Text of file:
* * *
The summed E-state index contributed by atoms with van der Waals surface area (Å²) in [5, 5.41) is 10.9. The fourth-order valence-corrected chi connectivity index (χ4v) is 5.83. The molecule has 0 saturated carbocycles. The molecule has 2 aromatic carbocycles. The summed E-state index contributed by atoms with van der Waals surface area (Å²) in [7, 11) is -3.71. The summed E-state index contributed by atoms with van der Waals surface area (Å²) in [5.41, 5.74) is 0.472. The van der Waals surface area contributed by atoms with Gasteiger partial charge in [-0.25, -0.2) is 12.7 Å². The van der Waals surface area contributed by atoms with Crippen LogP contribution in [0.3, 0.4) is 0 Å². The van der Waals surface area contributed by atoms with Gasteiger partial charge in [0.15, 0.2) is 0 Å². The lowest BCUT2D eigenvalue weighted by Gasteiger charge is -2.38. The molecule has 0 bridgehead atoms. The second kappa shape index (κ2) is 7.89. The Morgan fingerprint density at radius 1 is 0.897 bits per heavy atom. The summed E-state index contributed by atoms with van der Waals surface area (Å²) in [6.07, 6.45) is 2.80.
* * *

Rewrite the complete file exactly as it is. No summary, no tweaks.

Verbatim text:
The summed E-state index contributed by atoms with van der Waals surface area (Å²) in [5, 5.41) is 10.9. The fourth-order valence-corrected chi connectivity index (χ4v) is 5.83. The molecule has 0 saturated carbocycles. The molecule has 2 aromatic carbocycles. The summed E-state index contributed by atoms with van der Waals surface area (Å²) in [7, 11) is -3.71. The summed E-state index contributed by atoms with van der Waals surface area (Å²) in [5.41, 5.74) is 0.472. The van der Waals surface area contributed by atoms with Gasteiger partial charge in [-0.25, -0.2) is 12.7 Å². The van der Waals surface area contributed by atoms with Crippen LogP contribution in [0.3, 0.4) is 0 Å². The van der Waals surface area contributed by atoms with Gasteiger partial charge in [0.15, 0.2) is 0 Å². The lowest BCUT2D eigenvalue weighted by Gasteiger charge is -2.38. The molecule has 0 bridgehead atoms. The second kappa shape index (κ2) is 7.89. The Morgan fingerprint density at radius 1 is 0.897 bits per heavy atom. The summed E-state index contributed by atoms with van der Waals surface area (Å²) in [6.07, 6.45) is 2.80.